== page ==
6 Smart Ways To Bring Back a Dead Brand Back To Life and Make It Successful

By Bill Acholla March 20, 2020

In this new era of marketing, even the dead can come back to life.

Brands that have long since lost their following can return to their former glory and compete neck and neck with larger, younger brands.

Ever heard of the term “sleeper hit“? In certain cases, brands don’t immediately take off.

It usually requires more than just luck and capital to give your competitors a run for their money.

A Tale of Two College Friends

Let me tell you a real-life tale of how two roommates from University of Virginia built a multimillion empire out of a fledgling social bookmarking site.

I’m sure everyone, one way or another, must have heard of or used Reddit – a popular social news and media aggregation website with more than 200 million registered users and approximately 500 million monthly visitors.

Alex Ohanian and Steve Huffman established Reddit back in 2005.

Propelled by his dream to make a “dent in the universe,” it took only three weeks to build then launch the site through the Y Combinator program.

The early face of Reddit was made up of Web links and texts (comments were later added to make the site more engaging).

You’d think that after launching a site, the two friends would finally get the happily ever after they deserve.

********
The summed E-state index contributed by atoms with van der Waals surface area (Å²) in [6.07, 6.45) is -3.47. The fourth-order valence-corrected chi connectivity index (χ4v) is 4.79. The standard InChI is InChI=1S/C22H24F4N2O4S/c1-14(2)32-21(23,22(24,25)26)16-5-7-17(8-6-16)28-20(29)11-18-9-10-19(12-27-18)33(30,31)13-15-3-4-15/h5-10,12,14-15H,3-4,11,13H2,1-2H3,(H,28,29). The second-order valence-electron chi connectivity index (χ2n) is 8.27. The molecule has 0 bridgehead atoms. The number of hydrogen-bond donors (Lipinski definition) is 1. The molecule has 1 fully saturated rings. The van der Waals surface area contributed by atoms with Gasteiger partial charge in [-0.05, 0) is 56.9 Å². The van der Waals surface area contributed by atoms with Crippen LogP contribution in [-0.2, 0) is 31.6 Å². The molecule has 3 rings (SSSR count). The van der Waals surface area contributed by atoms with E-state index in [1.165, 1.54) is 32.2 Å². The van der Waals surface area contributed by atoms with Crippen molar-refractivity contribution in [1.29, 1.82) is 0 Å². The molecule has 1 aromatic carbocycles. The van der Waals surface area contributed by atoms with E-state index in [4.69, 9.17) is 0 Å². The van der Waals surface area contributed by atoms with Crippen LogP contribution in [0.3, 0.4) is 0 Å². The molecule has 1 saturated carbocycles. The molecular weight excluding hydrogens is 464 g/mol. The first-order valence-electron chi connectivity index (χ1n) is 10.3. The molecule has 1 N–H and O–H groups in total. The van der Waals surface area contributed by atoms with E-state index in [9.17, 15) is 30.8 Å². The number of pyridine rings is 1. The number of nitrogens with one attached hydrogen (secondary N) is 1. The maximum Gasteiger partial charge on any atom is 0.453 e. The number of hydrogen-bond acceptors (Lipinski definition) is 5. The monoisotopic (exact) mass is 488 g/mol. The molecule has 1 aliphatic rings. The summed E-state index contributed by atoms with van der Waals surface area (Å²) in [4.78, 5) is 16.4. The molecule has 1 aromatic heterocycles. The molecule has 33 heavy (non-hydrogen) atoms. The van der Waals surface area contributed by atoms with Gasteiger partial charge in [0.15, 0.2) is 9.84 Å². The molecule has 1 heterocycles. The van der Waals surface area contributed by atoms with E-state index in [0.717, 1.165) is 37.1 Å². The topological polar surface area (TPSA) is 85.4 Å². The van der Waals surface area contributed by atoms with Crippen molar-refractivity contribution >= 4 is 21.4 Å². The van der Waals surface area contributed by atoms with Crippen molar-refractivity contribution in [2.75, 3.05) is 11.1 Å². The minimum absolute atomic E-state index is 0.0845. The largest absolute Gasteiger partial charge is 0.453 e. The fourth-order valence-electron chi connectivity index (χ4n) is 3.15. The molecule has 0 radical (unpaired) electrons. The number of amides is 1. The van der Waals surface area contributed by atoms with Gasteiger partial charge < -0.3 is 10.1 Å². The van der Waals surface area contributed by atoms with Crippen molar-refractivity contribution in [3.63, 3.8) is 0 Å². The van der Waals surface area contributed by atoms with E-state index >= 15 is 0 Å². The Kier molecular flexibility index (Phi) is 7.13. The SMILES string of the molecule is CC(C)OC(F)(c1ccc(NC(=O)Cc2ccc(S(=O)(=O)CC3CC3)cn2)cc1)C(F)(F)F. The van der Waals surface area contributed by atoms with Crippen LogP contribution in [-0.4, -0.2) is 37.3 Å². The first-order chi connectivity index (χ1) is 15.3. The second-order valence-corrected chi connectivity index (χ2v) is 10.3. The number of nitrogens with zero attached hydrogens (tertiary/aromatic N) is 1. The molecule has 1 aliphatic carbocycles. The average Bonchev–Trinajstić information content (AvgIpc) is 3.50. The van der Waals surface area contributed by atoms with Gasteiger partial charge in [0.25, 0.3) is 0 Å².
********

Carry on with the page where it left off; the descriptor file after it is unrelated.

Unfortunately, life happens when you’re too focused on making your plans work.

Alex’s ex-girlfriend fell from a balcony in Germany and was in a coma for several months.

Later, he got a call from his father saying his mom had a seizure and doctors discovered she had terminal brain cancer.

The decision to sell the company did not come easy, but after 16 months of operating Reddit, an offer came and it was hard for Alex and Steve to refuse it.

To cut to the chase, they sold Reddit (a dead brand compared to other websites back then) to Conde Nast Publications in October 2006.

Alex Ohanian quit the company three years later and in 2011, Reddit ownership was transferred from Conde Nast to its parent company, Advance Publications.

Reddit became independent in 2012 and Alex rejoined Steve in leading the company to new heights.

The founders, who may have felt indebted for the resurrection of their website, consider Conde Nast as their half sibling once-removed.

Ways to Rebuild a Fallen Brand

Think of your brand as an empire. It rises and it falls, depending on who rules it, the ruling style, and whether there is enough public support.

Building an empire requires a series of strategic moves, as though you’re taking part in a political game.

You may have lost at one point, but if you play your cards right, you can always turn the tide in the next election.